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Best practices for talking about best practices

Last week I conducted a "Building Extension's Public Value" train-the-trainer webcast for Clemson University Extension. During the training, I made up a couple of public value messages that included phrases such as "best management practices" and "beneficial practices." As in: Participants in our program adopt best management practices for...

Among people with whom we share expertise, "best practices" can be shorthand for a set of behaviors or approaches that we are all familiar with. If you tell a group of Master Gardeners that participants in a program "adopted best management practices" for pest control, those MGs probably have a good idea of what the program participants are doing. The rest of us? Not so much. In fact, during the training, I tried to think of a specific practice to replace "best management practices" in a Master Gardener public value message. Being neither a MG nor an entomologist--I came up blank.

All of this is to encourage you, when you are writing public value messages, to review a draft message for shorthand language, such as the phrases above. Can you replace vague language with something more concrete? Can you replace "beneficial practices" with "built and maintained raingardens" or "stored food at a safe temperature" or "read to their preschool children every day"?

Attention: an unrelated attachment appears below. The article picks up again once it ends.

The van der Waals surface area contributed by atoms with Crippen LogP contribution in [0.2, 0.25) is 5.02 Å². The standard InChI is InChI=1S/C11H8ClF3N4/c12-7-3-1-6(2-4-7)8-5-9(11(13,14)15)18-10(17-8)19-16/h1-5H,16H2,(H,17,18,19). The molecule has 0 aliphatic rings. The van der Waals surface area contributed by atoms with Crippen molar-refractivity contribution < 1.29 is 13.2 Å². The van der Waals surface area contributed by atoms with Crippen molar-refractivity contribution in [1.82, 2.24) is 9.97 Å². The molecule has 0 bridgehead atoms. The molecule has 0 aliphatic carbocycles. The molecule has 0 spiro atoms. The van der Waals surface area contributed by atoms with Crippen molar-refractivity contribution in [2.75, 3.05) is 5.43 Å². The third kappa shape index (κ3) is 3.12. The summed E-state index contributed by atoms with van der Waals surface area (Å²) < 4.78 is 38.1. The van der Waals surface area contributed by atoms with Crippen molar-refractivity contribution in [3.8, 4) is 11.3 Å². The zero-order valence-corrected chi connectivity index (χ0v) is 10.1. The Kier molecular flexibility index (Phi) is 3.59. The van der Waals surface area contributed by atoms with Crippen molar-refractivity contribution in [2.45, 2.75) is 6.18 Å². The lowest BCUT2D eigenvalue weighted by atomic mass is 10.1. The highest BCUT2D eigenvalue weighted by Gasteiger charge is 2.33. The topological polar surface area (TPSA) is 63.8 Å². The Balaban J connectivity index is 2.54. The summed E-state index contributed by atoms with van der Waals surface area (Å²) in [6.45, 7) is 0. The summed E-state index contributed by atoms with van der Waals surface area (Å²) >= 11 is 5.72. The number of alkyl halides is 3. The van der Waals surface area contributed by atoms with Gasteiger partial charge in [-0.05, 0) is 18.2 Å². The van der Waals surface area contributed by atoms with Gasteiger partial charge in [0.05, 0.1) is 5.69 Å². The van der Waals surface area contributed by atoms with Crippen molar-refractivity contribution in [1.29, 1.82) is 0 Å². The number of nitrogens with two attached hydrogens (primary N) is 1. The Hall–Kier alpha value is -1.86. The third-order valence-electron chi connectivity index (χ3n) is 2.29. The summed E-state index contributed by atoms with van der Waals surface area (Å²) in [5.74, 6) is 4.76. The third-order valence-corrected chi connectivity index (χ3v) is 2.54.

What do you think are Extension's best practices for talking about best practices?


Great post Laura. It can be so jarring when we're forced out of our comfortable communication routines by someone asking um... what exactly do you MEAN?

One strategy for the best practices question is to focus on goals and consequences. That means when discussing a specific "best practice," focus on the specific value of that practice by emphasizing what it accomplishes and what can be lost by not using it.

The fact that somebody called it "best" may mean less than what it can do for me.

As for a better term for the general category of "best practices," I come up empty. As valuable as it is, it's an odd term.

Thanks again for the post.

Eli, good idea about identifying the objective that the "best practice" helps you achieve. For example, one could say that program participants adopt pest management practices that improve biodiversity. I still wonder if some stakeholders will respond better when we specifically identify the practices. It probably depends on the stakeholder and the circumstances. Some people will want to know exactly what behavior changes lead to the outcomes we report; others just want to know about the outcomes.

Specific, easy-to-understand examples help people understand what you are talking about, and help them remember it later. It helps me, anyway! I agree that in some cases people will want to know the results of the work and not care how you got there. When I read your example "program participants adopt pest management practices that improve biodiversity" -- I still want to know what improving biodiversity does! How does this tie into concepts with which I'm familiar? But it's good to be able to articulate both with specific examples, and adjust depending on the needs of your audience.

I default to "best practices" when I want to convey that things will be done the smartest way we know, but when I don't want to take the time and effort to boil down the complexity into a simple and specific explanation. So I use the phrase best practices against best practices.